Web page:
There are many different types of headaches including migraines, cluster, post-traumatic, tension, etc. The most common type of headaches people get is tension headaches, which are a type of primary headache. There is often an underlying cause of various types of headaches.
Tension headaches can affect people of various ages. Although it is common to think of these types of headaches to be caused by stress, that is only one cause. Therefore, people who may not be under tremendous stress, such as children can also get tension headaches. Stress may be thought of as the most common cause. But there are many people who are under significant stress who never get headaches. Factors that influence the muscles of the neck and head can also cause tension headaches. These factors include, injury to the muscles, such as in a trauma or repetitive strain injuries, which may often be work-related. Poor posture also places the muscles of the neck and head under increased strain. Poor posture has been shown to be related to the presence of headaches.1
The brain itself does not produce pain signals, as it does not have nerve receptors sensitive to painful stimuli. However, the blood vessels and nerves within the head can produce pain signals, as can the muscles and meninges (layer of tissue covering the brain and spinal cord). The exact physiology of the mechanisms producing the pain is not well understood. Some headaches, such as migraines and cluster headaches begin in the brain with neurologic dysfunction and subsequent blood vessel response. Others such as the common tension-type headache, can begin with a similar central neurologic mechanism, or can start with over activity of the muscles of the head and neck due to injury (for example after a “whiplash”), poor posture, stress or prolonged repetitive neck movement as seen in work related repetitive strain injuries.
Headaches are very elusive to accurate diagnosis. A careful history must be done. Headache questionnaires are very common and often a doctor may ask you to keep a “headache diary” keeping note of the duration, frequency, and type of headache, in addition to possible triggering factors, such as stressful events, foods or activities. Sometimes a Computed Tomography (CT) scan of the head is done. This is more precautionary to rule out more serious pathology. In a few cases MRI examination of the head and/or neck may be ordered. X-rays of the neck are often recommended to evaluate the possibility of production of the problem within the neck that could be leading to the production of headache symptoms.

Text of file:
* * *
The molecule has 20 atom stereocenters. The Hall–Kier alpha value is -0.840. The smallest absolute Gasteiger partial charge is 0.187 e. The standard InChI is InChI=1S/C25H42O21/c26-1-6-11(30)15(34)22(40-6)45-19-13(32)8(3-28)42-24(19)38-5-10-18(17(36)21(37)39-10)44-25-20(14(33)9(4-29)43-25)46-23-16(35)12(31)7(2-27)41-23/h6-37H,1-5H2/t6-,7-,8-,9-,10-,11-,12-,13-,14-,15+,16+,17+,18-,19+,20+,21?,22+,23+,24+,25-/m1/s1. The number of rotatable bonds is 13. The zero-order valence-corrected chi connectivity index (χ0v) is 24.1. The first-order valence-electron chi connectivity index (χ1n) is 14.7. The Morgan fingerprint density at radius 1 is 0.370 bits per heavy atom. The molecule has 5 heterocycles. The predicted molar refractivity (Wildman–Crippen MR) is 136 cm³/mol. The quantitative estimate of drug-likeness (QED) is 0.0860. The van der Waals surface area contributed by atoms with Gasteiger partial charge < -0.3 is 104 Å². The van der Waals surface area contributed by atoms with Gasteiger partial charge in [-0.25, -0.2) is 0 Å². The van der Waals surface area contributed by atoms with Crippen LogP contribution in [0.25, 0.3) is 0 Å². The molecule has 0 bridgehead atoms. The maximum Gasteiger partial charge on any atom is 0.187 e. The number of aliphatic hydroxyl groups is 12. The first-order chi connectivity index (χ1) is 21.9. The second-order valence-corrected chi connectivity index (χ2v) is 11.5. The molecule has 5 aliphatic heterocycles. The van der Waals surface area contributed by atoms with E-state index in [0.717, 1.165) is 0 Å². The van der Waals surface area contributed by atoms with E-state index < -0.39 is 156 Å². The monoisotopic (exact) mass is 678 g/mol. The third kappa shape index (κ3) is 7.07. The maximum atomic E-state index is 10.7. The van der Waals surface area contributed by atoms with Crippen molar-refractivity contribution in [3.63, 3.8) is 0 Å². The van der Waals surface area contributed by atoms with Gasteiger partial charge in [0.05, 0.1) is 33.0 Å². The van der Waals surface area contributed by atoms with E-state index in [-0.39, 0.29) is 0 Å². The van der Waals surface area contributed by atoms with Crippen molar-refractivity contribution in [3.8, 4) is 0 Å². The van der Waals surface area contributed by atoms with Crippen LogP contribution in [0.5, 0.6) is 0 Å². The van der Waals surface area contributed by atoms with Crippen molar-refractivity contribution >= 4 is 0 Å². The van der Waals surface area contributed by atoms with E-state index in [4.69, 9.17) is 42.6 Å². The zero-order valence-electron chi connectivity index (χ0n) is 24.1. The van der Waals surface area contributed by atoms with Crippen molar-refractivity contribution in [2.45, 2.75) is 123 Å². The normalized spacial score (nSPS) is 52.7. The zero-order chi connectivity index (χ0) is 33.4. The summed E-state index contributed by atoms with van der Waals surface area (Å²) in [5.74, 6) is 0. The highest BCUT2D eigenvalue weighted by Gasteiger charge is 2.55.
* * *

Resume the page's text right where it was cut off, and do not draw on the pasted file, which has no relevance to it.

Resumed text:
Headaches are a neurological problem. Sometimes this neurological production of pain starts from a spinal joint issue. The vertebrae of the spine contain and protect the spinal cord and spinal nerves. Chiropractic Biophysics® care works to improve the function of the nervous system and muscular function by restoring normal structure to the spine and posture through the use of Mirror Image exercises, traction and adjusting.
“Analgesics”, or pain relieving medications, are often used by headache sufferers. However, these drugs merely hide the symptoms and do nothing to improve the underlying cause of the headaches. Regular use of these over-the-counter and prescription medications can lead to “rebound headaches” which are actually worse that the original headache they intended to relieve. Medications implicated in rebound headaches include nonprescription painkillers, such as acetaminophen, aspirin, and ibuprofen. Prescriptions such as barbiturates, sedatives, narcotics, and migraine medications, particularly those that also contain caffeine can also lead to rebound headaches. Heavy caffeine intake use can also cause this condition. Typical medical intervention rarely addresses the “cause” of the tension-type headaches.